Towards the end of sixth class, opportunities are provided to the children to discuss any fears and concerns they may have in relation to secondary school and its operation. We are satisfied that children are well prepared to meet the challenges of secondary school at the end of sixth class in Powerstown N.S.
To help secondary schools to put in place necessary supports, information is shared on children’s academic and social progress via the School Passport.
The school receives an allocation of Special Education teaching hours and children who present with additional needs are due to receive additional support from the Special Education Teachers in the school. The purpose of this provision is to give more individualised attention and to support the work of the class teacher. For a support programme to be successful, it requires the encouragement and active cooperation of parents.
Parents must sign a consent form before their children can attend learning support.
Personal Safety & Bullying
Bullying is unwanted negative attention, verbal, psychological or physical, conducted by an individual or group against others over time. Isolated incidents of aggressive behaviour which should not be condoned, cannot be described as bullying. Bullying may be manifested in many forms such as physical aggression, damage to property, intimidation, isolation, name-calling and “slagging”. At the centre of our school’s response to bullying is the continued development of a positive school climate, which focuses on respect for the individual. It is an important part of our policy to raise awareness of bullying as a form of unacceptable behaviour.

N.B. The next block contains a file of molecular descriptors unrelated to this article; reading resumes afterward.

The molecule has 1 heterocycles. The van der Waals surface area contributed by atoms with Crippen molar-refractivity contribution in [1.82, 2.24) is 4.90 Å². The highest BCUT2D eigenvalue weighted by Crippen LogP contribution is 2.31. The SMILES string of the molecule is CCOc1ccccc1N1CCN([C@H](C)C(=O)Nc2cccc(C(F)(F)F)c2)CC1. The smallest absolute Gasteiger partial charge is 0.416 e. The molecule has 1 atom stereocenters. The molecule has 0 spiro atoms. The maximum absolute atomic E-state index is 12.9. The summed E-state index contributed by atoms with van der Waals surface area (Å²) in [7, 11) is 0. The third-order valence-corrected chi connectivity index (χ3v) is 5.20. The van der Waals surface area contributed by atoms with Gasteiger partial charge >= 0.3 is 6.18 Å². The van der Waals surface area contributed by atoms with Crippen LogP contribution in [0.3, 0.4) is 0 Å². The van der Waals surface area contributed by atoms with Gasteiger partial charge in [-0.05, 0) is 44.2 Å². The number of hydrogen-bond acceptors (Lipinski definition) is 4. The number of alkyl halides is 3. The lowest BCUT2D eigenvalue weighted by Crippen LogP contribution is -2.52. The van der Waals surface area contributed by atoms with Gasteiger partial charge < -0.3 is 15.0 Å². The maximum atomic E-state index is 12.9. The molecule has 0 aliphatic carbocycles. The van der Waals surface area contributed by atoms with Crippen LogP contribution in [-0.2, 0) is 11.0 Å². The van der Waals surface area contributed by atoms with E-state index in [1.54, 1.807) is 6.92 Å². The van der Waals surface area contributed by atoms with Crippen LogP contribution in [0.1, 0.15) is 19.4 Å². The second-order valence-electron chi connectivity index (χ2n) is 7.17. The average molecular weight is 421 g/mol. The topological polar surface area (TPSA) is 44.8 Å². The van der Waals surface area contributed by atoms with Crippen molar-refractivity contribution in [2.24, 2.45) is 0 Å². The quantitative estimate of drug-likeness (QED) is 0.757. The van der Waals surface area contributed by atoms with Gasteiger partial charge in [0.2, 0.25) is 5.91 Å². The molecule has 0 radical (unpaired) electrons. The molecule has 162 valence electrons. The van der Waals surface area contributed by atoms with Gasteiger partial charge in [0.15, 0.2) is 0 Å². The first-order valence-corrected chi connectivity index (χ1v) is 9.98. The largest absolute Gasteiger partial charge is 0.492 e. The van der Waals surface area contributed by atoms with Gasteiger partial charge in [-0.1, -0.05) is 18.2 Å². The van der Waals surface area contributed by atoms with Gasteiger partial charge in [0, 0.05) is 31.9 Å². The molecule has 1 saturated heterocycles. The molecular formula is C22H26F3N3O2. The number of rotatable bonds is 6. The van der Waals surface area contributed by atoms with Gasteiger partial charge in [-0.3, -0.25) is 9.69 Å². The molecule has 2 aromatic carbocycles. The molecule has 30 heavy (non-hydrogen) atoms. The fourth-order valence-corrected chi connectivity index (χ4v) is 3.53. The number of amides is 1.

All incidents of bullying are investigated and dealt with by the teachers. Serious cases of bullying behaviour by pupils are referred immediately to the Principal. Parents of victims and bullies are informed earlier rather than later of incidents. It is made clear to pupils when they report incidents of bullying that they are behaving responsibly. It is important to counteract a culture which may associate “telling” with “informing”.
Encouraging a child to hit back is mistaken because it does not address the reasons for the bullying behaviour and it could also result in a child being seriously hurt in further incidents.